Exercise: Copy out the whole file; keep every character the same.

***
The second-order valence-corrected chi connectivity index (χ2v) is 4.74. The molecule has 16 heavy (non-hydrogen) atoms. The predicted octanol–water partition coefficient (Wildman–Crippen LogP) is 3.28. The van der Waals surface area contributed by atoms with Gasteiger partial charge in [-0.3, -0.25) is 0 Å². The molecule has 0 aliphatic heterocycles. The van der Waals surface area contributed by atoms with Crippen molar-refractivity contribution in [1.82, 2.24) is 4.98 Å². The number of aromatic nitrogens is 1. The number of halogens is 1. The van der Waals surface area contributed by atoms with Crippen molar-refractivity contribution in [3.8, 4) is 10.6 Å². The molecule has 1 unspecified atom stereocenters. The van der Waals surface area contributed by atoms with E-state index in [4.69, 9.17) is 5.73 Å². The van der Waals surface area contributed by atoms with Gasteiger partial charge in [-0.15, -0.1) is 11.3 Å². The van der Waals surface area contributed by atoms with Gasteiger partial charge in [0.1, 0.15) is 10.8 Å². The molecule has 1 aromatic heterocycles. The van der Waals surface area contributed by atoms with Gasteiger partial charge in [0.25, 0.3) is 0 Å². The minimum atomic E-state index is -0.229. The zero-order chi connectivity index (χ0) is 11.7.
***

The second-order valence-corrected chi connectivity index (χ2v) is 4.74. The molecule has 16 heavy (non-hydrogen) atoms. The predicted octanol–water partition coefficient (Wildman–Crippen LogP) is 3.28. The van der Waals surface area contributed by atoms with Gasteiger partial charge in [-0.3, -0.25) is 0 Å². The molecule has 0 aliphatic heterocycles. The van der Waals surface area contributed by atoms with Crippen molar-refractivity contribution in [1.82, 2.24) is 4.98 Å². The number of aromatic nitrogens is 1. The number of halogens is 1. The van der Waals surface area contributed by atoms with Crippen molar-refractivity contribution in [3.8, 4) is 10.6 Å². The molecule has 1 unspecified atom stereocenters. The van der Waals surface area contributed by atoms with E-state index in [4.69, 9.17) is 5.73 Å². The van der Waals surface area contributed by atoms with Gasteiger partial charge in [-0.15, -0.1) is 11.3 Å². The van der Waals surface area contributed by atoms with Gasteiger partial charge in [0.1, 0.15) is 10.8 Å². The molecule has 1 aromatic heterocycles. The van der Waals surface area contributed by atoms with Gasteiger partial charge in [0.25, 0.3) is 0 Å². The minimum atomic E-state index is -0.229. The zero-order chi connectivity index (χ0) is 11.7.